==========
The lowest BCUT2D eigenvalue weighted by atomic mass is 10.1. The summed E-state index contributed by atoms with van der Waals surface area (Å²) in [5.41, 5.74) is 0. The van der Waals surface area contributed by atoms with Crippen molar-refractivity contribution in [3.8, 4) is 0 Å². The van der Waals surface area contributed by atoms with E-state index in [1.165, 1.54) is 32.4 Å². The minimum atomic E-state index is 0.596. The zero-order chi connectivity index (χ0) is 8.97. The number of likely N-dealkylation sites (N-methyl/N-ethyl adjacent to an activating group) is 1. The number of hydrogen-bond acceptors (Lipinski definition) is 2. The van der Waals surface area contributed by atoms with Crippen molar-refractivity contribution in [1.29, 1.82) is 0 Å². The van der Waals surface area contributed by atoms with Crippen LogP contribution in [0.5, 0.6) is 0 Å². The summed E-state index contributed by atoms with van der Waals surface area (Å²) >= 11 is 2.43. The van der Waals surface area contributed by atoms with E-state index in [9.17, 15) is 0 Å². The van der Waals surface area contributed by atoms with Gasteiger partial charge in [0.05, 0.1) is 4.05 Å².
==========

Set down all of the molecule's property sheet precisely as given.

The lowest BCUT2D eigenvalue weighted by atomic mass is 10.1. The summed E-state index contributed by atoms with van der Waals surface area (Å²) in [5.41, 5.74) is 0. The van der Waals surface area contributed by atoms with Crippen molar-refractivity contribution in [3.8, 4) is 0 Å². The van der Waals surface area contributed by atoms with E-state index in [1.165, 1.54) is 32.4 Å². The minimum atomic E-state index is 0.596. The zero-order chi connectivity index (χ0) is 8.97. The number of likely N-dealkylation sites (N-methyl/N-ethyl adjacent to an activating group) is 1. The number of hydrogen-bond acceptors (Lipinski definition) is 2. The van der Waals surface area contributed by atoms with Crippen molar-refractivity contribution in [1.29, 1.82) is 0 Å². The van der Waals surface area contributed by atoms with Crippen LogP contribution in [0.5, 0.6) is 0 Å². The summed E-state index contributed by atoms with van der Waals surface area (Å²) >= 11 is 2.43. The van der Waals surface area contributed by atoms with E-state index in [9.17, 15) is 0 Å². The van der Waals surface area contributed by atoms with Gasteiger partial charge in [0.05, 0.1) is 4.05 Å².